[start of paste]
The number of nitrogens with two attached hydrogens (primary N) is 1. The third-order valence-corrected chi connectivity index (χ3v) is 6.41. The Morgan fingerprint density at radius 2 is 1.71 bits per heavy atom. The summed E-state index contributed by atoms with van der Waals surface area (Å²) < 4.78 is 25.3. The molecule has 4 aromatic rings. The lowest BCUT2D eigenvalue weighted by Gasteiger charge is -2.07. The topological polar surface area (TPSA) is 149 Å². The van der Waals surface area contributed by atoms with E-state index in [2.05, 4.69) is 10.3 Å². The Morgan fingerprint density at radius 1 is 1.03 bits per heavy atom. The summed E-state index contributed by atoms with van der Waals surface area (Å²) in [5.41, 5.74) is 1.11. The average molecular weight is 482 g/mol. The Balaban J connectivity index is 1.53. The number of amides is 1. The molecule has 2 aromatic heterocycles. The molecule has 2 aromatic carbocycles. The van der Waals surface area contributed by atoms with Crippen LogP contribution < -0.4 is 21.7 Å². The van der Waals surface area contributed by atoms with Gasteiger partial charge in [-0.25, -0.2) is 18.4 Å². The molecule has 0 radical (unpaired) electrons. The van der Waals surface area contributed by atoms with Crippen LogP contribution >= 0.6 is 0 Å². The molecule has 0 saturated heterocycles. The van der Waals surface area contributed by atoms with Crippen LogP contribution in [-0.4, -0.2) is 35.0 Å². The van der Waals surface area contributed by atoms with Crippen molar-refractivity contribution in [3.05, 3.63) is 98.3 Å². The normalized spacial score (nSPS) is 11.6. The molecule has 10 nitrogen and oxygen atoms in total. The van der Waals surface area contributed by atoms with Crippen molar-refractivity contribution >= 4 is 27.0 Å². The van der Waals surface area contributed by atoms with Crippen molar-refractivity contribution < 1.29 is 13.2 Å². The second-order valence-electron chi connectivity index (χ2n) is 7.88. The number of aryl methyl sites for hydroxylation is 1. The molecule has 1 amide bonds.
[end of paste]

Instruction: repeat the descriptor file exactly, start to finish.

The number of nitrogens with two attached hydrogens (primary N) is 1. The third-order valence-corrected chi connectivity index (χ3v) is 6.41. The Morgan fingerprint density at radius 2 is 1.71 bits per heavy atom. The summed E-state index contributed by atoms with van der Waals surface area (Å²) < 4.78 is 25.3. The molecule has 4 aromatic rings. The lowest BCUT2D eigenvalue weighted by Gasteiger charge is -2.07. The topological polar surface area (TPSA) is 149 Å². The van der Waals surface area contributed by atoms with E-state index in [2.05, 4.69) is 10.3 Å². The Morgan fingerprint density at radius 1 is 1.03 bits per heavy atom. The summed E-state index contributed by atoms with van der Waals surface area (Å²) in [5.41, 5.74) is 1.11. The average molecular weight is 482 g/mol. The Balaban J connectivity index is 1.53. The number of amides is 1. The molecule has 2 aromatic heterocycles. The molecule has 2 aromatic carbocycles. The van der Waals surface area contributed by atoms with Crippen LogP contribution < -0.4 is 21.7 Å². The van der Waals surface area contributed by atoms with Gasteiger partial charge in [-0.25, -0.2) is 18.4 Å². The molecule has 0 radical (unpaired) electrons. The van der Waals surface area contributed by atoms with Crippen LogP contribution >= 0.6 is 0 Å². The molecule has 0 saturated heterocycles. The van der Waals surface area contributed by atoms with Crippen LogP contribution in [-0.4, -0.2) is 35.0 Å². The van der Waals surface area contributed by atoms with Crippen molar-refractivity contribution in [3.05, 3.63) is 98.3 Å². The normalized spacial score (nSPS) is 11.6. The molecule has 10 nitrogen and oxygen atoms in total. The van der Waals surface area contributed by atoms with Crippen molar-refractivity contribution >= 4 is 27.0 Å². The van der Waals surface area contributed by atoms with Crippen molar-refractivity contribution < 1.29 is 13.2 Å². The second-order valence-electron chi connectivity index (χ2n) is 7.88. The number of aryl methyl sites for hydroxylation is 1. The molecule has 1 amide bonds.